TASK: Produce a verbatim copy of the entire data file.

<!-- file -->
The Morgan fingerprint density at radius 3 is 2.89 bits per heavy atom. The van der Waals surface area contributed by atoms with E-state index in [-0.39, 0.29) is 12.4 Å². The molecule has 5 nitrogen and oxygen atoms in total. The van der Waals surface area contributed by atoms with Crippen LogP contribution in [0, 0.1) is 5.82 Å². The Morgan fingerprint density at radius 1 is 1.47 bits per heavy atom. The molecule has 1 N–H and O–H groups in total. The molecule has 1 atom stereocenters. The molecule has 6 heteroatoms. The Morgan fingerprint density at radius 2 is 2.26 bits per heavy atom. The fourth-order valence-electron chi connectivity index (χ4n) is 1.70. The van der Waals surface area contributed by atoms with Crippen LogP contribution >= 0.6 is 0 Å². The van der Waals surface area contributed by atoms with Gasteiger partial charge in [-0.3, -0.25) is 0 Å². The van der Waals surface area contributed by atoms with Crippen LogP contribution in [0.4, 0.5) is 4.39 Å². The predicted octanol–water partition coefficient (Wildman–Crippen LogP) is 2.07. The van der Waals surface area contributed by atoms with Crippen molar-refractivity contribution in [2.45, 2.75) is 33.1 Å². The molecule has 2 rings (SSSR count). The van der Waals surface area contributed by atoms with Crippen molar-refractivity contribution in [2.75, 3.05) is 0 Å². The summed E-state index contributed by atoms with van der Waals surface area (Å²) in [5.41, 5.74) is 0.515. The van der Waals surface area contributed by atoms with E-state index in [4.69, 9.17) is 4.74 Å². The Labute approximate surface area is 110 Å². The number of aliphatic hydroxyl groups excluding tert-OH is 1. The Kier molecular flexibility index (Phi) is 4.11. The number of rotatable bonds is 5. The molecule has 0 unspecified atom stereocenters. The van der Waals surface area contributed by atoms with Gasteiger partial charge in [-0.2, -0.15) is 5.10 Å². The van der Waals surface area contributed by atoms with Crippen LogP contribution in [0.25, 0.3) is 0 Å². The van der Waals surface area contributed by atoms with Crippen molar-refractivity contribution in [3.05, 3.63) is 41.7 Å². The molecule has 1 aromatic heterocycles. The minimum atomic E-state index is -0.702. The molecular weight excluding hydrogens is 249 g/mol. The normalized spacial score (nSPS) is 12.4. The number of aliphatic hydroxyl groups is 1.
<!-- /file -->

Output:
The Morgan fingerprint density at radius 3 is 2.89 bits per heavy atom. The van der Waals surface area contributed by atoms with E-state index in [-0.39, 0.29) is 12.4 Å². The molecule has 5 nitrogen and oxygen atoms in total. The van der Waals surface area contributed by atoms with Crippen LogP contribution in [0, 0.1) is 5.82 Å². The Morgan fingerprint density at radius 1 is 1.47 bits per heavy atom. The molecule has 1 N–H and O–H groups in total. The molecule has 1 atom stereocenters. The molecule has 6 heteroatoms. The Morgan fingerprint density at radius 2 is 2.26 bits per heavy atom. The fourth-order valence-electron chi connectivity index (χ4n) is 1.70. The van der Waals surface area contributed by atoms with Crippen LogP contribution >= 0.6 is 0 Å². The van der Waals surface area contributed by atoms with Gasteiger partial charge in [-0.3, -0.25) is 0 Å². The van der Waals surface area contributed by atoms with Crippen LogP contribution in [0.4, 0.5) is 4.39 Å². The predicted octanol–water partition coefficient (Wildman–Crippen LogP) is 2.07. The van der Waals surface area contributed by atoms with Crippen molar-refractivity contribution in [2.45, 2.75) is 33.1 Å². The molecule has 2 rings (SSSR count). The van der Waals surface area contributed by atoms with Crippen molar-refractivity contribution in [2.75, 3.05) is 0 Å². The summed E-state index contributed by atoms with van der Waals surface area (Å²) in [5.41, 5.74) is 0.515. The van der Waals surface area contributed by atoms with E-state index in [4.69, 9.17) is 4.74 Å². The Labute approximate surface area is 110 Å². The number of aliphatic hydroxyl groups excluding tert-OH is 1. The Kier molecular flexibility index (Phi) is 4.11. The number of rotatable bonds is 5. The molecule has 0 unspecified atom stereocenters. The van der Waals surface area contributed by atoms with Gasteiger partial charge in [-0.2, -0.15) is 5.10 Å². The van der Waals surface area contributed by atoms with Crippen LogP contribution in [0.25, 0.3) is 0 Å². The van der Waals surface area contributed by atoms with Crippen molar-refractivity contribution in [3.05, 3.63) is 41.7 Å². The molecule has 1 aromatic heterocycles. The minimum atomic E-state index is -0.702. The molecular weight excluding hydrogens is 249 g/mol. The normalized spacial score (nSPS) is 12.4. The number of aliphatic hydroxyl groups is 1.